Thursday, May 29, 2008

Eating our way through Normandy

For our last weekend away before the long summer apart, D. had the brilliant idea that we should visit France - so close that we usually overlook it, but full of so many treasures. So with what people keep telling me is the "most romantic place in France" - the Mont Saint Michel - as our target, we set out for Normandy.

Normandy is on the northwest coast of France, and you probably know it as the site of the D-Day invasion. Call me uncultured, but this was, until now, my main association with the name. Turns out it is also the home of Camembert, as well as several other tasty, protected cheeses, Calvados (an apple liquor), apple cider, and, of course, the famous Mont Saint Michel. These things can be found in the midst of an idyllic countryside dotted with the unique Norman cows.

Our first stop was Giverny, just past Paris, a town of about 500 people and 1000 times as many tourists, as it is famously the home of Impressionist painter Claude Monet. In early May there were fairly few tourists there and all the Spring flowers that so inspired the artist were in full bloom. We toured the grounds of his home, with the famous footbridge over the lake, and wandered through his mansion. It felt like... well, it felt like walking around in a Monet painting. It was a little eerie to be in such a familiar landscape, but to be there for the first time.

From here we visited the towns of Rouen, with its famous cathedral and medieval streets lined with half-timbered buildings, and infamously the city where Joan of Arc was sentenced and burned at the stake (the sites where these occurred and the tower where she was kept prisoner are all marked now with plaques), and Caen, also known for its cathedral and its castle. The next day we stopped in the town of Camembert, which surprisingly enough is about one block long... not including the President factory (you know it from the Brie sold worldwide). We gave that one a wide berth, as I'm not particularly into mass-produced food. What you know as "camembert" most likely bears little resemblance to the original cheese. The real camembert is made only with unpasteurized cheese from Norman cows, and it has been designated the world's third smelliest cheese, far from the bland taste-vacuum we are familiar with. Only a few farms still make it the traditional way, but of course we made sure we knew where they were, and we feasted on artisan bread and a fresh round of raw-milk camembert for one of the best lunches we'd had in quite a while.

Norman cows apparently produce less milk than most other kinds of cows, but due to the high fat content, the Norman farmers won't use anything else, because these cows make the best cheese (or so they say, and we were inclined to agree). The other famous AOC (Appellation d'Origine Controllee, or protected name of origin) cheeses from the area are Pont L'Eveque (world's second smelliest cheese), Livarot, and Neufchatel, each associated with a cute little timeless town where the cheese originated. We felt obliged to taste each one, of course. We visited a few farms, and drove past miles and miles of farmland, and we were very happy to see the cows grazing happily in the grass, enjoying the sunshine. In Europe, giving hormones to cows is illegal, and to a large extent feedlots have not yet become a common phenomenon. So, assured that the cows looked well-treated and happy, we enjoyed our cheese guilt free.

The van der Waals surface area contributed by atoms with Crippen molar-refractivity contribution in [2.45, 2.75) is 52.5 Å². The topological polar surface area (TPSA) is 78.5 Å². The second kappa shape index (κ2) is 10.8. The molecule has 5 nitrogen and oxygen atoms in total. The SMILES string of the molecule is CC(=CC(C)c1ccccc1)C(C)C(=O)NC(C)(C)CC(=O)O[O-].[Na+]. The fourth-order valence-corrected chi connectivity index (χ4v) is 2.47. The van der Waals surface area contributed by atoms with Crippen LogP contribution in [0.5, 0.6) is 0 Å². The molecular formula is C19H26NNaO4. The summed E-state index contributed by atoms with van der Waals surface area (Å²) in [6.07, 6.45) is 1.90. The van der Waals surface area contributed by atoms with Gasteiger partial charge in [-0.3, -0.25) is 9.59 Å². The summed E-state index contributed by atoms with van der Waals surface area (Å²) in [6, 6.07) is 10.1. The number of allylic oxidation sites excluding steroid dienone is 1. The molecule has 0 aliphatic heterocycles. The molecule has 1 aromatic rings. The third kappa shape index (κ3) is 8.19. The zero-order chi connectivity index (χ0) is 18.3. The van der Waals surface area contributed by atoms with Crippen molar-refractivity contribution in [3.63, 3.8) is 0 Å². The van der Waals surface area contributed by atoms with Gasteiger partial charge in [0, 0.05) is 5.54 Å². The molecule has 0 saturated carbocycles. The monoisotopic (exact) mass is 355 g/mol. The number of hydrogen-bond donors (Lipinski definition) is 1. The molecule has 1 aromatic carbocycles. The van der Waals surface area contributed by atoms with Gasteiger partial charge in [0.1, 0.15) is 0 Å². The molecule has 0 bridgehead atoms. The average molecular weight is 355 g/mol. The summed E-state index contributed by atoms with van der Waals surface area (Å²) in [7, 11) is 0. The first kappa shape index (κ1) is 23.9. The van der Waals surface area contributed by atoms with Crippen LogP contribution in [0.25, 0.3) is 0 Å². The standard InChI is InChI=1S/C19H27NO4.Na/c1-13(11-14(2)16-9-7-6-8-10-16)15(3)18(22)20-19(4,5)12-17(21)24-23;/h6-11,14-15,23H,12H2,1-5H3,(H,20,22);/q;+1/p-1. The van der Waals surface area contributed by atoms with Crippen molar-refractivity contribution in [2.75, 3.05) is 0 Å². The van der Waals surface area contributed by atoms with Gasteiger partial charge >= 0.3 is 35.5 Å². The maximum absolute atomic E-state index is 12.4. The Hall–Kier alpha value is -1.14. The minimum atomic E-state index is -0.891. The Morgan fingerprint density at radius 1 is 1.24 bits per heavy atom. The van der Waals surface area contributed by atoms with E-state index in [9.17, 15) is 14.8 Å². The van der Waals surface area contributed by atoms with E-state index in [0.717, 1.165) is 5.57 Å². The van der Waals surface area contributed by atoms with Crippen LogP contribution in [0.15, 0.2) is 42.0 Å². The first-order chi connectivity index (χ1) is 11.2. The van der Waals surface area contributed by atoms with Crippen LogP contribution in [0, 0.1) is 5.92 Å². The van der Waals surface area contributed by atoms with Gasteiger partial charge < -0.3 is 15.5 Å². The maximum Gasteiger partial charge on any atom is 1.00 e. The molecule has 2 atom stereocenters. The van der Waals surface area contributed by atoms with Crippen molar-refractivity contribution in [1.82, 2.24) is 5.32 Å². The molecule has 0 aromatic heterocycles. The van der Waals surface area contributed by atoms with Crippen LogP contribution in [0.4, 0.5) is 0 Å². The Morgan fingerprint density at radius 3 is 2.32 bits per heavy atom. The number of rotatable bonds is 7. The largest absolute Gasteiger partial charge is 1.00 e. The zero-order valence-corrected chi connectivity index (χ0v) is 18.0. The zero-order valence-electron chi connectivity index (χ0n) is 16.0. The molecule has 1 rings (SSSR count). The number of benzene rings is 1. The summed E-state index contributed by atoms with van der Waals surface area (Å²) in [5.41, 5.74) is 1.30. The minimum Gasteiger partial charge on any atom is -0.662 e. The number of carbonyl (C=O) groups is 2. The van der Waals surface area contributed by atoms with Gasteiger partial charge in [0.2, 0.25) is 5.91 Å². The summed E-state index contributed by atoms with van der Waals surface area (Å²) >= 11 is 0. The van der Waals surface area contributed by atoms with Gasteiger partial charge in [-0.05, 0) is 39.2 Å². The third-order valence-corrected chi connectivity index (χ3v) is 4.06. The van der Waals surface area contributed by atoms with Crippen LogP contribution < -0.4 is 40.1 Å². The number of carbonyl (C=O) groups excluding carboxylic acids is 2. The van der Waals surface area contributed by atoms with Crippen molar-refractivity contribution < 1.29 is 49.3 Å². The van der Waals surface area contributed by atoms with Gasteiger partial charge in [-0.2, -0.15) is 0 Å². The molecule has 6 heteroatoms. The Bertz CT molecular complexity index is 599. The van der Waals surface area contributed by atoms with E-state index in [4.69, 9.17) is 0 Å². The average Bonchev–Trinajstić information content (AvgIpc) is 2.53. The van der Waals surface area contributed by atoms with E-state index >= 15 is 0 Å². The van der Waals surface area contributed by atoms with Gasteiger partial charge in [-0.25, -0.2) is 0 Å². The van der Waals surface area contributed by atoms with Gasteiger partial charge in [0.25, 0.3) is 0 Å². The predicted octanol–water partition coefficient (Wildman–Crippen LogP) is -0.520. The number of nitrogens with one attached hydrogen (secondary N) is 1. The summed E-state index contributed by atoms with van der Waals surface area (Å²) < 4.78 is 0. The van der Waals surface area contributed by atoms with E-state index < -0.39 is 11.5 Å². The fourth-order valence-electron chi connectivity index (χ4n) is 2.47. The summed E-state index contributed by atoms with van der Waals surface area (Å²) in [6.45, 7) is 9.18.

Apples are the other big product of this region, resulting in many kinds of cider (which in France is mildly alcoholic), a very strong liquor called Calvados, and a much more palatable one called Pommeau, which is a mix of one part Calvados to 3 parts apple juice. Normandy is right next to Brittany, which is where crepes originated, so the two are traditionally paired throughout France, and we took advantage.

Of course, while we were in the region, we visited several of the D-Day landing beaches, a quite sobering sight, as they have been preserved with German cannons still in their original housing and large blast holes pockmarking the ground. It was strange to see a handful of sunbathers enjoying the beach, which felt slightly disrespectful, but then life goes on, I suppose. We also stopped by the beautiful town of Bayeux, home of the famous Bayeux Tapestry, which I've wanted to see ever since we learned about it in Middle School history class. It was quite different than I imagined - it's not so much a tapestry as an embroidered cloth, but it is indeed extremely long.

And we did see the Mont Saint Michel, which is an island off the coast that is basically a big hill with an abbey on top. During low tide, there is a vast flat plain, and you can walk all around the island, and when the tide comes in, the whole thing turns to quicksand, and you had better not be out there. The abbey was definitely remarkable, but the place was jam-packed with people going up and down the only street and had a bit of a Disneyland atmosphere, so once we saw the abbey, we got out of there as fast as possible.

On the way back, we lucked into an annual AOC fair, where we got to try (one last time) AOC foods from around the region and some from as far away as Provence, and we stopped by Honfleur, a touristy seaside town where we visited the strangest museum I've ever seen, the home of composer Erik Satie, which has been turned into a giant surrealist work.

So very sad to be leaving Normandy already, we returned to Brussels, and soon after I headed back to New York, where I'll be till August, dreaming of all the other places I want to go as soon as I get a chance...

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